(HC)Garcia v. Phillips

Filing 13

FINDINGS and RECOMMENDATIONS to Grant 11 Respondent's Motion to Dismiss Mixed Petition 1 signed by Magistrate Judge Sheila K. Oberto on 5/8/2024. Referred to Judge Sherriff. Objections to F&R due within twenty-one (21) days. (Lawrence, A)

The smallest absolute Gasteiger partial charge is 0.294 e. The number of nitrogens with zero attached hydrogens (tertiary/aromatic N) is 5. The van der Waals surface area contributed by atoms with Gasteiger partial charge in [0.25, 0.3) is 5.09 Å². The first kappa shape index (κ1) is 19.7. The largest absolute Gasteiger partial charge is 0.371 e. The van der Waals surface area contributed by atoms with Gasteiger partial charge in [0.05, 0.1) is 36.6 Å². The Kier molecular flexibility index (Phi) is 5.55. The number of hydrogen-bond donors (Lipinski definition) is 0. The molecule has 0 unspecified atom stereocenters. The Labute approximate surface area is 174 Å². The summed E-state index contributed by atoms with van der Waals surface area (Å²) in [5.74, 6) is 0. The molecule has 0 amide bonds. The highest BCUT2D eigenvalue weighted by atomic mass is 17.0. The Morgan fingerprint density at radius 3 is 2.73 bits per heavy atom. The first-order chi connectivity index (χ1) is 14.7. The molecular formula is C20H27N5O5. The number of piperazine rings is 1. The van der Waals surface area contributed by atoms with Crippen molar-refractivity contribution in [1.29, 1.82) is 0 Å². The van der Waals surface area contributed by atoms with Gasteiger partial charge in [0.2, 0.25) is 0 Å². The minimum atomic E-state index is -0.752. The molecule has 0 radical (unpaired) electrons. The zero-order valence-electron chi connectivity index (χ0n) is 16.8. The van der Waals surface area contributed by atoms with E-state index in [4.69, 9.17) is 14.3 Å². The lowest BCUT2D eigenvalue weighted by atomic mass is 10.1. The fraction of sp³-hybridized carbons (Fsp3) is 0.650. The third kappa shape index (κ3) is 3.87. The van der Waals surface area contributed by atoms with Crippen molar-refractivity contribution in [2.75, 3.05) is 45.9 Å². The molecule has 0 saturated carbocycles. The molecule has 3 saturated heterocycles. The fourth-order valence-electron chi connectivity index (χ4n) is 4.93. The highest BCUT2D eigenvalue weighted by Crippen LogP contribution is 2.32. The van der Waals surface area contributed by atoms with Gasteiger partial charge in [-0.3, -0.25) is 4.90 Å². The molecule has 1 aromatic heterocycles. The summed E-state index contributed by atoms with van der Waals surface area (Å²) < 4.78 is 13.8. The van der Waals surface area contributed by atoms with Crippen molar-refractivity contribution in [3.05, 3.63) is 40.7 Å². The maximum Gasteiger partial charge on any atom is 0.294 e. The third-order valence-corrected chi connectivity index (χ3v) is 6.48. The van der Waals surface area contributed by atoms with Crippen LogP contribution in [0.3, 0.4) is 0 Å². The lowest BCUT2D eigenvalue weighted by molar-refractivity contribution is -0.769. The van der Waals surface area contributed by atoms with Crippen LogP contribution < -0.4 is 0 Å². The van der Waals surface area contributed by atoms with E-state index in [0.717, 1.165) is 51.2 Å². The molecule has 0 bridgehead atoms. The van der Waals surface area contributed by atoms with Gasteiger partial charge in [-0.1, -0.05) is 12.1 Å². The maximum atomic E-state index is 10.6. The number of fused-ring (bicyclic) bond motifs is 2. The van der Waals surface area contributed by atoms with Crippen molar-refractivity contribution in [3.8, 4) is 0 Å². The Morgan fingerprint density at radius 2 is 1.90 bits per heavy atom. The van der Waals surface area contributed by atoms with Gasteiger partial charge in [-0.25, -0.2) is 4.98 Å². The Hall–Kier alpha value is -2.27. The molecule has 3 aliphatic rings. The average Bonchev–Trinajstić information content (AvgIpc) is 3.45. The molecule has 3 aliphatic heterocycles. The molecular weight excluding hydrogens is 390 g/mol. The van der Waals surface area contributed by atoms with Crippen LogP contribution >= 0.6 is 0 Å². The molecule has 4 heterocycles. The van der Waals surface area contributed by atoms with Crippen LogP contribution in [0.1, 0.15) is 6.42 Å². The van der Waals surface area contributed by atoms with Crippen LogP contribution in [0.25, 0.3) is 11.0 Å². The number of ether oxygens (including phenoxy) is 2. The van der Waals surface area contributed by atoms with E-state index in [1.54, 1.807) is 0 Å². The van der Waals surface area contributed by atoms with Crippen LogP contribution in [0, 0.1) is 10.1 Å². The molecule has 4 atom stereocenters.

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1 2 3 4 5 6 7 8 UNITED STATES DISTRICT COURT 9 FOR THE EASTERN DISTRICT OF CALIFORNIA 10 11 JOEL RUBEN GARCIA, 12 Petitioner, 13 v. 14 15 No. 1:24-cv-00091-KES-SKO (HC) FINDINGS AND RECOMMENDATION TO GRANT RESPONDENT’S MOTION TO DISMISS MIXED PETITION [Doc. 11] BRYAN PHILLIPS, Respondent. 16 [TWENTY-ONE DAY OBJECTION DEADLINE] 17 Petitioner is a state prisoner proceeding pro se and in forma pauperis with a petition for 18 19 writ of habeas corpus pursuant to 28 U.S.C. § 2254. Petitioner filed the instant petition on 20 January 19, 2024, challenging his 2020 conviction in Fresno County Superior Court of one count 21 of forcible lewd act upon a child, two counts of committing a lewd act upon a child, one count of 22 attempted lewd act upon a child, and one count of assault by means likely to produce great bodily 23 injury. (Doc. 12-1 at 1.) He was sentenced a total term of 26 years in state prison. (Doc. 12-1 at 24 1.) 25 Petitioner appealed to the California Court of Appeals. On August 17, 2023, the appellate 26 court affirmed the judgment. (Doc. 12-2.) Petitioner filed a petition for review with the 27 California Supreme Court, which was denied on October 25, 2023. (Doc. 12-3,4.) 28 1 1 On March 21, 2024, Respondent filed a motion to dismiss for failure to exhaust state 2 remedies. (Doc. 11.) Petitioner did not file an opposition. Upon review of the pleadings, the 3 Court finds the petition to be a mixed petition containing exhausted and unexhausted claims. 4 Thus, the Court will recommend Respondent’s motion to dismiss be GRANTED and Petitioner 5 be DIRECTED to amend the petition to delete the unexhausted claims or request dismissal of the 6 petition without prejudice so that Petitioner may return to state court to exhaust his state 7 remedies. 8 9 DISCUSSION A. 10 Preliminary Review of Petition Rule 4 of the Rules Governing Section 2254 Cases allows a district court to dismiss a 11 petition if it “plainly appears from the petition and any attached exhibits that the petitioner is not 12 entitled to relief in the district court . . . .” Rule 4 of the Rules Governing Section 2254 Cases. 13 The Advisory Committee Notes to Rule 8 indicate that the court may dismiss a petition for writ of 14 habeas corpus, either on its own motion under Rule 4, pursuant to the respondent’s motion to 15 dismiss, or after an answer to the petition has been filed. Herbst v. Cook, 260 F.3d 1039 (9th 16 Cir.2001). 17 B. Exhaustion 18 A petitioner who is in state custody and wishes to collaterally challenge his conviction by 19 a petition for writ of habeas corpus must exhaust state judicial remedies. 28 U.S.C. § 2254(b)(1). 20 The exhaustion doctrine is based on comity to the state court and gives the state court the initial 21 opportunity to correct the state's alleged constitutional deprivations. Coleman v. Thompson, 501 22 U.S. 722, 731 (1991); Rose v. Lundy, 455 U.S. 509, 518 (1982). 23 A petitioner can satisfy the exhaustion requirement by providing the highest state court 24 with a full and fair opportunity to consider each claim before presenting it to the federal court. 25 Duncan v. Henry, 513 U.S. 364, 365 (1995). A federal court will find that the highest state court 26 was given a full and fair opportunity to hear a claim if the petitioner has presented the highest 27 state court with the claim's factual and legal basis. Duncan, 513 U.S. at 365 (legal basis); Kenney 28 v. Tamayo-Reyes, 504 U.S. 1, 112 S.Ct. 1715, 1719 (1992) (factual basis). 2 1 Additionally, the petitioner must have specifically told the state court that he was raising a 2 federal constitutional claim. Duncan, 513 U.S. at 365-66. In Duncan, the United States Supreme 3 Court reiterated the rule as follows: 4 5 6 7 8 9 10 11 12 13 14 15 16 17 18 19 In Picard v. Connor, 404 U.S. 270, 275 . . . (1971), we said that exhaustion of state remedies requires that petitioners “fairly presen[t]” federal claims to the state courts in order to give the State the “opportunity to pass upon and correct alleged violations of the prisoners' federal rights” (some internal quotation marks omitted). If state courts are to be given the opportunity to correct alleged violations of prisoners' federal rights, they must surely be alerted to the fact that the prisoners are asserting claims under the United States Constitution. If a habeas petitioner wishes to claim that an evidentiary ruling at a state court trial denied him the due process of law guaranteed by the Fourteenth Amendment, he must say so, not only in federal court, but in state court. Duncan, 513 U.S. at 365-366. The Ninth Circuit examined the rule further, stating: Our rule is that a state prisoner has not “fairly presented” (and thus exhausted) his federal claims in state court unless he specifically indicated to that court that those claims were based on federal law. See Shumway v. Payne, 223 F.3d 982, 987-88 (9th Cir. 2000). Since the Supreme Court's decision in Duncan, this court has held that the petitioner must make the federal basis of the claim explicit either by citing federal law or the decisions of federal courts, even if the federal basis is “selfevident," Gatlin v. Madding, 189 F.3d 882, 889 (9th Cir. 1999) (citing Anderson v. Harless, 459 U.S. 4, 7 . . . (1982), or the underlying claim would be decided under state law on the same considerations that would control resolution of the claim on federal grounds. Hiivala v. Wood, 195 F3d 1098, 1106-07 (9th Cir. 1999); Johnson v. Zenon, 88 F.3d 828, 830-31 (9th Cir. 1996); . . . . In Johnson, we explained that the petitioner must alert the state court to the fact that the relevant claim is a federal one without regard to how similar the state and federal standards for reviewing the claim may be or how obvious the violation of federal law is. 20 Lyons v. Crawford, 232 F.3d 666, 668-669 (9th Cir. 2000) (italics added), as amended by Lyons 21 v. Crawford, 247 F.3d 904, 904-5 (9th Cir. 2001). 22 Petitioner raised the following three claims in his petition: 1) “The court abused its 23 discretion under Evidence Code Section 352 and 1108 by admitting evidence of five uncharged 24 allegations”; 2) “Ineffective assistance of counsel regarding admission of the uncharged 25 offenses”; and 3) “The court abused its discretion in denying Romero motion.” (Doc. 1 at 5-8.) 26 Respondent contends that Petitioner failed to exhaust grounds one and three in the state 27 courts. Respondent is correct. The petition for review in the California Supreme Court only 28 contained one claim: the ineffective assistance of counsel claim. The instant petition is therefore 3 1 a mixed petition containing exhausted and unexhausted claims. Petitioner must be given the 2 option of exhausting the unexhausted claims by returning to state court, or abandoning the claims 3 and pursuing the remaining claim in this Court. Jefferson v. Budge, 419 F.3d 1013, 1016 (9th Cir. 4 2005); see also Butler v. Long, 752 F.3d 1177, 1191 (9th Cir. 2014). 5 RECOMMENDATION Based on the foregoing, the Court RECOMMENDS that Respondent’s motion to dismiss 6 7 be granted, and Petitioner be directed to either amend the petition to delete the unexhausted claim 8 or request dismissal of the petition without prejudice so he may return to state court to exhaust the 9 unexhausted claim. 10 This Findings and Recommendation is submitted to the United States District Court Judge 11 assigned to this case, pursuant to the provisions of 28 U.S.C. section 636 (b)(1)(B) and Rule 304 12 of the Local Rules of Practice for the United States District Court, Eastern District of California. 13 Within twenty-one (21) days after being served with a copy, any party may file written objections 14 with the Court. Such a document should be captioned “Objections to Magistrate Judge’s Findings 15 and Recommendation.” Replies to the Objections shall be served and filed within ten court days 16 (plus three days if served by mail) after service of the Objections. The Court will then review the 17 Magistrate Judge’s ruling pursuant to 28 U.S.C. § 636 (b)(1)(C). The parties are advised that 18 failure to file objections within the specified time may waive the right to appeal the Order of the 19 District Court. Martinez v. Ylst, 951 F.2d 1153 (9th Cir. 1991). This recommendation is not an 20 order that is immediately appealable to the Ninth Circuit Court of Appeals. Any notice of appeal 21 pursuant to Rule 4(a)(1), Federal Rules of Appellate Procedure, should not be filed until entry of 22 the District Court's judgment. 23 24 25 IT IS SO ORDERED. Dated: /s/ Sheila K. Oberto May 8, 2024 . UNITED STATES MAGISTRATE JUDGE 26 27 28 4